We Like to be Shocked Because It Means We’re Innocent

The other day, sitting in a cafe here in Nicosia, Cyprus, I glanced at CNN International on the TV as the anchor ran through the headlines. Serious dispatches from Africa, from Europe, from Colombia, and then…from the leader of the free world…balloon boy!

Lee Siegel, on the incident that dominated the headlines, writes:

Along with the primal terror of a threatened child, there is something about the ordeal of innocence that strikes deep in the American soul. We are still shocked by everything, by sex scandals, by marital infidelity, by corruption, by violence, by public displays of anger—not an hour goes by when society is not rocked, briefly, by alarm, and then hysteria over Something That Happened Out There. We like to be shocked because we like to think of ourselves as innocent enough to be shocked. So in the spectacle of a child endangered and of all the country’s law-enforcement, and military, and technological resources used to try to save the child, we perhaps see our innocence put to the test, and our strengths and virtues fully on display in response.

It recalls Robin Hanson's interesting essay on Innocence vs. Insight. Why are we so taken with innocence, an apparently attractive form of ignorance?

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I have yet to find a series of insults and defenses more impressive or hilarious than those that Lee Siegel-in-disguise hurled against his detractors.

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Here's Robin Hanson on why people do not care about inequality of beauty (while we do care about inequalities related to genders or ethnicities). Should we compensate ugly people for their bad luck?

Here's Hanson, in response to David Letterman's forced admission that he slept with female producers on his show, in praise of blackmail.

8 Responses to We Like to be Shocked Because It Means We’re Innocent

  1. Shefaly says:

    Ben: May be the public is not shocked as much as the network news people would like to project. Then again it could be the same kind of fallacious thinking that makes people think “childish” is the same as “childlike”. On an unkind note, one could allude to Marty Kaplan’s “public Puritanism but private sinfulness” paradigm of American society which would suggest that while shock is expressed in the public domain, in private the balloon boy (and other such) become the butt of jokes. Ok, it did on Twitter too, but much oppobrium was unleased by people saying “as a father/ mother of X boys…”.

    On the beauty inequality: well, beauty is multidimensional and subjective. It is culturally determined and cross-culturally objectified and exoticised (sic). Since no two beholders may agree, the metric and the scale are harder to establish than say, in obesity. The case for suffering due to absence of beauty is also harder to establish and prove, and the case for extra gains made due to beauty are mostly based on innuendo and gossip. And if you believe Ms Naomi Wolf, then beauty in itself is a problematic demand on women, a symbol of patriarchal power and of continued objectification of women. Establishing a compromise between the two schools of thought – one that thinks ugliness should be compensated, and the other that implies beauty is a burden – could be quite tricky. Ignoring may just be the most economic strategy.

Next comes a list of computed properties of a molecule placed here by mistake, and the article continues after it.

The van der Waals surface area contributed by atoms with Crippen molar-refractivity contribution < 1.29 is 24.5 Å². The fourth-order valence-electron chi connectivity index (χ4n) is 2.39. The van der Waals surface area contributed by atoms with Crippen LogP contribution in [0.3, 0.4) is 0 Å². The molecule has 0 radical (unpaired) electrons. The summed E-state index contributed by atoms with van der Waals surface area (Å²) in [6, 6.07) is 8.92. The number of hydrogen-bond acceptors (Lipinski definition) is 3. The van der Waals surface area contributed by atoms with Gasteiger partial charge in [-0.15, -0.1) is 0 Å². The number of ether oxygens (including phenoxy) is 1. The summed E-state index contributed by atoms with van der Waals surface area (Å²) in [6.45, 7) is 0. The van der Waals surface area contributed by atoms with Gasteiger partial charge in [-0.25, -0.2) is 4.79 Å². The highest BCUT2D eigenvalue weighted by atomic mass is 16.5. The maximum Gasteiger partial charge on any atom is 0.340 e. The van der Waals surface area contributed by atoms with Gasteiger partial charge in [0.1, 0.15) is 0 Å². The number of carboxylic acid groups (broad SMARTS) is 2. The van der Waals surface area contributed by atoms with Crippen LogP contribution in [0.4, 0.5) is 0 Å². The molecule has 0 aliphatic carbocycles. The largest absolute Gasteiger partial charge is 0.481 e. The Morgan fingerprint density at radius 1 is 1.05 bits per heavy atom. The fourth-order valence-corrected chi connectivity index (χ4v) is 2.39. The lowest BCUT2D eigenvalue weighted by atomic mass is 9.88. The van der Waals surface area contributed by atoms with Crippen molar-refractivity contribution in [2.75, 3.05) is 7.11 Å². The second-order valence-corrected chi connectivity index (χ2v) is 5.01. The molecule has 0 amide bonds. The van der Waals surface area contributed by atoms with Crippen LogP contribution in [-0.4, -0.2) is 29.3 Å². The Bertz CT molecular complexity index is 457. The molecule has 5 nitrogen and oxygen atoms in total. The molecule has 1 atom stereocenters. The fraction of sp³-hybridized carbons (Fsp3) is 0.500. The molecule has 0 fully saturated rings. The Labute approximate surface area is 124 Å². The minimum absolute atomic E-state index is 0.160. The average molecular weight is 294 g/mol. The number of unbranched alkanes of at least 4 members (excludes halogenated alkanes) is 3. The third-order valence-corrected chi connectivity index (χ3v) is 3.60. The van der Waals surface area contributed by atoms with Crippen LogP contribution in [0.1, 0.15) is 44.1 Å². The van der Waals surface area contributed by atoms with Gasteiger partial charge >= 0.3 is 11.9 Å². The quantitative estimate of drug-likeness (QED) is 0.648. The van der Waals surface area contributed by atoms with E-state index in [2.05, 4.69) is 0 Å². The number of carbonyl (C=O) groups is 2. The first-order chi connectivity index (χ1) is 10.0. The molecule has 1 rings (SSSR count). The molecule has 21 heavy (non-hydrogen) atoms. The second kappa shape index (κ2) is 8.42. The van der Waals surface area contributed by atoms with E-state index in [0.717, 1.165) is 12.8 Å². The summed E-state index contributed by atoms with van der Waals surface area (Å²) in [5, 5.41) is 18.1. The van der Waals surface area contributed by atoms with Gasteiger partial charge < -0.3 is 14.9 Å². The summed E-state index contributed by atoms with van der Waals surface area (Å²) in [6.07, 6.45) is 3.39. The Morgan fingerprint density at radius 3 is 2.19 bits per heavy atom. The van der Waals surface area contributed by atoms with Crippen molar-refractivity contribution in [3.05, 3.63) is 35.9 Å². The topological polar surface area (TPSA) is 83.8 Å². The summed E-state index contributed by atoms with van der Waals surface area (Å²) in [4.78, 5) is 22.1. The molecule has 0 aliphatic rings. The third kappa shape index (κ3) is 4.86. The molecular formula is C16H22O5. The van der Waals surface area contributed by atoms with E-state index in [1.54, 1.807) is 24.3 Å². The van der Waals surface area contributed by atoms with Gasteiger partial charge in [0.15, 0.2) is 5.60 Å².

2. Shefaly says:

    Typos, typos. Sorry. “the balloon boy becomeS..”, “unleasHed” not “unleased”, “case for extra gains… IS..” not “..are..”. Thanks.

  3. JU says:

    Consideration: height as a gauge of beauty for men; and most beauty is not subjective. There are plenty of elements that are consistent across cultures (symmetry, hip-to-waist ratio, ratio across the face; there is a reason most Western artists have painted the same type of face)

  4. I think we don’t care about inequality in beauty because, deep down, most people think (and like to think) that beautiful people aren’t terribly clever or otherwise talented at anything but being beautiful. That’s why it’s always presented as such an anomaly when, say, a supermodel like Cindy Crawford was also valedictorian of her high school class. We’re supposed to be astonished by this, and most people don’t believe what they are supposed to – that Cindy Crawford is both gorgeous and quite intelligent. Most think, “Well, how smart can the kids of DeKalb, Illinois have been? Anyone can memorize facts. It doesn’t make her necessarily bright.” Or maybe it’s just women who roll their eyes and say/think such things.

  5. Krishna says:

    A bit like you *marvel* at things when just being jealous won’t quite get you there [Imagine Bill Gates’ wealth]

    But that’s ok when compared to the vibe (horror?) you get when Robin Hanson outs his zoophilistic bend ;-)

    I would settle for innocence, any day!

  6. Stan James says:

    On the subject of beauty equality, I have slowly been reading Scott Westerfeld’s young-adult book “Uglies”. The story takes place in a world where cosmetic surgery is mandatory at 16, bringing everyone to the same supermodel level of beauty.

    link to scottwesterfeld.com

  7. Ben Casnocha says:

    What an awesome story idea.

  8. Shefaly says:

    JU: You are right about the metrics such as WHR, face ratios and symmetry. Those metrics would also hold Cindy Crawford not being quite beautiful which is contrary to the broader public opinion on her beauty. Also who is to say whether a Roman nose or a button nose or indeed a flat nose is the sign of beauty. Some rather squat noses (such as on Audrey Hepburn) have not prevented the owner from being described as beautiful.. Both large, doe eyes and sleepy eyes are held up as beautiful. Hence my remark about subjectivity of beauty..

    And then again there is so the concept of jolie-laide, so ugly it is beautiful. :-/

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